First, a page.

• Make current node – > next point to NULL
  • By doing the above steps, we are changing the links of every node, i.e. we are making the current node point to its previous node.
  • In the end, return current node.

Dry Run

Code Implementation

#include <stdio.h>
#include <stdlib.h>
// A Linked List Node
struct Node
    int data;
    struct Node* next;
// Helper function to print a given linked list
void printList(struct Node* head)
    struct Node* ptr = head;
    while (ptr)
        printf("%d —> ", ptr->data);
        ptr = ptr->next;
// Helper function to insert a new node at the beginning of the linked list
void push(struct Node** head, int data)
    struct Node* newNode = (struct Node*)malloc(sizeof(struct Node));
    newNode->data = data;
    newNode->next = *head;
    *head = newNode;
// Recursive function to reverse a given linked list. It reverses the
// given linked list by fixing the head pointer and then `.next`
// pointers of every node in reverse order
void recursiveReverse(struct Node* head, struct Node** headRef)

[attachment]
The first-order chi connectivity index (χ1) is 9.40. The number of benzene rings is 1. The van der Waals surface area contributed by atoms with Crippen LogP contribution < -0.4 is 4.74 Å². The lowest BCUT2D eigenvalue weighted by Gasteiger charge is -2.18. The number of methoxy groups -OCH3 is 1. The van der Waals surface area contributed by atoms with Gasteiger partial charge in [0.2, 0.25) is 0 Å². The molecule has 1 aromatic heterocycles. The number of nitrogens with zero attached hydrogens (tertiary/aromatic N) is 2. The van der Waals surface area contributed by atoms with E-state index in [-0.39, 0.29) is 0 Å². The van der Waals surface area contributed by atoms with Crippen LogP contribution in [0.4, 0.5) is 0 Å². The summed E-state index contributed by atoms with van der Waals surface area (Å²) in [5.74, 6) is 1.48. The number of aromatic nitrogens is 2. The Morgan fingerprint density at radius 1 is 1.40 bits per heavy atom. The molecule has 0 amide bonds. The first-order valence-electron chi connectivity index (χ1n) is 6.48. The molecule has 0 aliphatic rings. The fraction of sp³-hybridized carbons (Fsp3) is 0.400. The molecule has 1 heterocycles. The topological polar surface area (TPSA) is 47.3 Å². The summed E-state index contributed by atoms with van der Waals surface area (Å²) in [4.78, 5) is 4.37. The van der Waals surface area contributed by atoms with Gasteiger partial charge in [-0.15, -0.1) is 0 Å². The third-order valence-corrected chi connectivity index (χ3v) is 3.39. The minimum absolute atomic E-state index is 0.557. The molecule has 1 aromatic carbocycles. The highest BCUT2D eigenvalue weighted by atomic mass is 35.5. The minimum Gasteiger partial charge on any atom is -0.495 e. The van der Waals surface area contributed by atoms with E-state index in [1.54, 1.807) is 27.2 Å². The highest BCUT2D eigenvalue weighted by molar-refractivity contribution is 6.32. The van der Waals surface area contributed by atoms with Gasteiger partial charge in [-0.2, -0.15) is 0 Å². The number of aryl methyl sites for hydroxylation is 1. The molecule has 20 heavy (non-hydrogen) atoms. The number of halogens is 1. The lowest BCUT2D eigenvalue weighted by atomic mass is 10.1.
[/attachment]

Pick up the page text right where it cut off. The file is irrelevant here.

struct Node* first;
    struct Node* rest;
    // empty list base case
    if (head == NULL) {
    first = head;           // suppose first = {1, 2, 3}
    rest = first->next;     // rest = {2, 3}
    // base case: the list has only one node
    if (rest == NULL)
        // fix the head pointer here
        *headRef = first;
    // recursively reverse the smaller {2, 3} case
    // after: rest = {3, 2}
    recursiveReverse(rest, headRef);
    // put the first item at the end of the list
    rest->next = first;
    first->next = NULL;     // (tricky step — make a drawing)
// Reverse a given linked list. The function takes a pointer
// (reference) to the head pointer
void reverse(struct Node** head) {
    recursiveReverse(*head, head);
int main()
    struct Node* head = NULL;
    // create linked list 10->12->8->4->6